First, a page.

SP: Where do you hope to see Dragon Fire in the next few years?
Saam: Well, on Tuesdays we’ll be downtown Champaign at Neil and University, and every other Friday we’ll be at Wolfram Research on State and Kirby… That’s funny to me because we have some really die hard regulars at some of our regularly scheduled stops. I think, however, what you’re really asking me is what many customers ask, which is “when are we going to open up a brick and mortar location?” We do have plans to grow the business and expand into other trucks, even a brick and mortar, and also into some other cities. The more pizzas people eat, the faster this happens!
SP: Who comes up with the pizza specials?
Saam: The fun part about pizza is that you can put almost anything on them. So, sometimes I’m coming up with specials, sometimes employees, or even customers suggest them on occasion. We’ll try almost anything.
SP: What’s a pizza topping flavor you’d like to try, but haven’t yet?
Saam: You know what I’d really love to do is try pizza from all over the world. Each country or region has it’s own taste for pizza and what a pizza should be, and the variety fascinates me. I really like Indian food, and I think it’d be really interesting to try a curry chicken pizza. Or a butter chicken pizza. Can you imagine it? I’d try it for sure.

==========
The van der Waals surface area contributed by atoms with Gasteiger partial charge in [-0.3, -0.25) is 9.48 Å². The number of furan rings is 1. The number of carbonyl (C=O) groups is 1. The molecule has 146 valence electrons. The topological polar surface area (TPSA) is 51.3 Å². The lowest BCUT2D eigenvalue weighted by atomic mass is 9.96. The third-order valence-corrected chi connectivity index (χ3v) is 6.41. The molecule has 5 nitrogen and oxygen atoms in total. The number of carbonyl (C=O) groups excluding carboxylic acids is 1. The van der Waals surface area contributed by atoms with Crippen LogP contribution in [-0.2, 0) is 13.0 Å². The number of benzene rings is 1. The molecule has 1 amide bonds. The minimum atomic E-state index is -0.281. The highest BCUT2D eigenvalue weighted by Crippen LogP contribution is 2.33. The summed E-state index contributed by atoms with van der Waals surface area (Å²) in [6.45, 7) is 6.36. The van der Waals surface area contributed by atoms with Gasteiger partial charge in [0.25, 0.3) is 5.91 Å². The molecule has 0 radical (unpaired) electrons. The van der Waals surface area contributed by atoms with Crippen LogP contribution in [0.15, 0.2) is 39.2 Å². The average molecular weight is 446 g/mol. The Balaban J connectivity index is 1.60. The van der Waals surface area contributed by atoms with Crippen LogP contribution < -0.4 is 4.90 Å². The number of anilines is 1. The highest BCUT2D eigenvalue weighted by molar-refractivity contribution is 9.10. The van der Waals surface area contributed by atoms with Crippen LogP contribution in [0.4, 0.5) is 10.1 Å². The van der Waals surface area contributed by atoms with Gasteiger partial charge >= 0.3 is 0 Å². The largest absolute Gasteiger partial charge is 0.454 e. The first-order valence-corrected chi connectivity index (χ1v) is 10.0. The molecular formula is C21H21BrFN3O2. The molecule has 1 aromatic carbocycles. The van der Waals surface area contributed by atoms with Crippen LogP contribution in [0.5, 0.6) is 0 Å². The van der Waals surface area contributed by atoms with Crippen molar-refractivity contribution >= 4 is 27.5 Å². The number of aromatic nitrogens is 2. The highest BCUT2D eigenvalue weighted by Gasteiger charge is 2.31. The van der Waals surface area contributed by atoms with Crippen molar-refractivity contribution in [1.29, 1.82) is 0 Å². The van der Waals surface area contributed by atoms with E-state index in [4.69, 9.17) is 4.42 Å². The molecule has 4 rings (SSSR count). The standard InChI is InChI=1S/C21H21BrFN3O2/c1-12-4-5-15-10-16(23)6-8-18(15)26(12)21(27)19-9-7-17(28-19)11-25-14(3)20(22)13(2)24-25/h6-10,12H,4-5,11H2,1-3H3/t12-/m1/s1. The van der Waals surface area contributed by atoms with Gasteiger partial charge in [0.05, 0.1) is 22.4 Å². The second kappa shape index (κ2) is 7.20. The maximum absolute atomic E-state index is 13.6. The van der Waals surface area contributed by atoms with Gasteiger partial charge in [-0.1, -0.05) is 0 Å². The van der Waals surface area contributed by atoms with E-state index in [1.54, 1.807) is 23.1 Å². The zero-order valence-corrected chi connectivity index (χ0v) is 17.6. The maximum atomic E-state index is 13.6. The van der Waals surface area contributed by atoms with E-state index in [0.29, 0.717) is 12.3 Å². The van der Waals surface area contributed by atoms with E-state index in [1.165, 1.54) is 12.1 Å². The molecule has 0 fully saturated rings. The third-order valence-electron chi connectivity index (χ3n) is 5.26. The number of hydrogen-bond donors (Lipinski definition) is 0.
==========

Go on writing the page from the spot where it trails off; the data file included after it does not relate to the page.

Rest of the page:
SP: What are some of your favorite places to eat in C-U when you’re not consuming pizza?
Saam: The folks over at Hickory River probably see me too much, and I like Black Dog as well. I like chicken pad thai from My Thai, and the chimichangas from Fiesta Café are great. I really enjoy the pork chops from Texas Roadhouse. Dublin O’Neils has an amazing chicken pot pie (now that’s something I should deconstruct and put on a pizza…) Oh, and Marble Slab in Savoy. There are others, I love trying new restaurants and I haven’t made it to every single one in Chambana yet. I’ll work on it.
SP: Where can we find the truck this summer?
Saam: Several great locations! Tuesdays for lunch we are at Neil and University followed by the Champaign farmer’s market from 4 to 7 p.m. at Hill and Neil. Wednesdays we’re at the Research Park south of St. Mary’s on Oak Street in the Enterprise Works parking lot. Thursday evenings from 5 to 7:30 p.m. we are doing dinner in Savoy at Triptych Brewing. Fridays we alternate between State and Kirby and Fox Drive south of Devonshire. Most Saturday mornings you’ll find us at the Urbana farmer’s market (and we are doing a cooking demonstration there July 2nd.) On occasional Sundays we’ll head out to Sleepy Creek Vineyard, and all kinds of places. The real answer? Look at our website and click on the day to see where we are at.
SP: Anything else you’d like to share with SP readers?
Saam: There really is. I still remember the first day you came to test out pizzas and write that first article about us in Smile Politely. To be honest, at the time I didn’t think much of it. But I hear regularly from customers that they read about us in Smile Politely and that because of the positive comments and articles they wanted to come try our pizza. So really what I’d like to share with your readers is a big, heartfelt thank you. Thanks for supporting our business and thanks for coming out to try our pizza.
All photos by Jessica Hammie.